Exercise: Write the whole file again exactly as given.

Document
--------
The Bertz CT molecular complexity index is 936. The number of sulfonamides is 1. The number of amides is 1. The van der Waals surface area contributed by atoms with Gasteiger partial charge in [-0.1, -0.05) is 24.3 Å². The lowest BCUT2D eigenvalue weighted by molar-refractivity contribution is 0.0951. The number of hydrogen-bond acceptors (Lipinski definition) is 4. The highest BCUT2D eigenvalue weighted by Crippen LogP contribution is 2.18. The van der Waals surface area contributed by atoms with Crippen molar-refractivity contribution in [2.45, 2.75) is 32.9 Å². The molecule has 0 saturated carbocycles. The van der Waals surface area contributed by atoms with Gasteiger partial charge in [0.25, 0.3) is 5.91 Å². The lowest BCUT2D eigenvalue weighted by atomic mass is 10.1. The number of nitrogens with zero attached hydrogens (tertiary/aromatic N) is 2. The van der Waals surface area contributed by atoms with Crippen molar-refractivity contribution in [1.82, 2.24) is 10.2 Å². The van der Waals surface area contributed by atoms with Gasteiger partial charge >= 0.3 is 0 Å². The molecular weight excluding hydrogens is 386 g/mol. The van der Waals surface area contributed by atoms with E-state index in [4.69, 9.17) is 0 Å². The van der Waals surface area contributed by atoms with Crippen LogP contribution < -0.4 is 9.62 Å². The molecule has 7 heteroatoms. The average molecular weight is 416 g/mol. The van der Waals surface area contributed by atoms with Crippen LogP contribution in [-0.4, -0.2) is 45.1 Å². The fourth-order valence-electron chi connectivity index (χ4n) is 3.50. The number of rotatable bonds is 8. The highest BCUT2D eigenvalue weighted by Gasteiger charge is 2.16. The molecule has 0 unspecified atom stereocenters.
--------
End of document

The Bertz CT molecular complexity index is 936. The number of sulfonamides is 1. The number of amides is 1. The van der Waals surface area contributed by atoms with Gasteiger partial charge in [-0.1, -0.05) is 24.3 Å². The lowest BCUT2D eigenvalue weighted by molar-refractivity contribution is 0.0951. The number of hydrogen-bond acceptors (Lipinski definition) is 4. The highest BCUT2D eigenvalue weighted by Crippen LogP contribution is 2.18. The van der Waals surface area contributed by atoms with Crippen molar-refractivity contribution in [2.45, 2.75) is 32.9 Å². The molecule has 0 saturated carbocycles. The van der Waals surface area contributed by atoms with Gasteiger partial charge in [0.25, 0.3) is 5.91 Å². The lowest BCUT2D eigenvalue weighted by atomic mass is 10.1. The number of nitrogens with zero attached hydrogens (tertiary/aromatic N) is 2. The van der Waals surface area contributed by atoms with Crippen molar-refractivity contribution in [1.82, 2.24) is 10.2 Å². The van der Waals surface area contributed by atoms with Gasteiger partial charge >= 0.3 is 0 Å². The molecular weight excluding hydrogens is 386 g/mol. The van der Waals surface area contributed by atoms with E-state index in [4.69, 9.17) is 0 Å². The van der Waals surface area contributed by atoms with Crippen LogP contribution < -0.4 is 9.62 Å². The molecule has 7 heteroatoms. The average molecular weight is 416 g/mol. The van der Waals surface area contributed by atoms with Crippen LogP contribution in [-0.4, -0.2) is 45.1 Å². The fourth-order valence-electron chi connectivity index (χ4n) is 3.50. The number of rotatable bonds is 8. The highest BCUT2D eigenvalue weighted by Gasteiger charge is 2.16. The molecule has 0 unspecified atom stereocenters.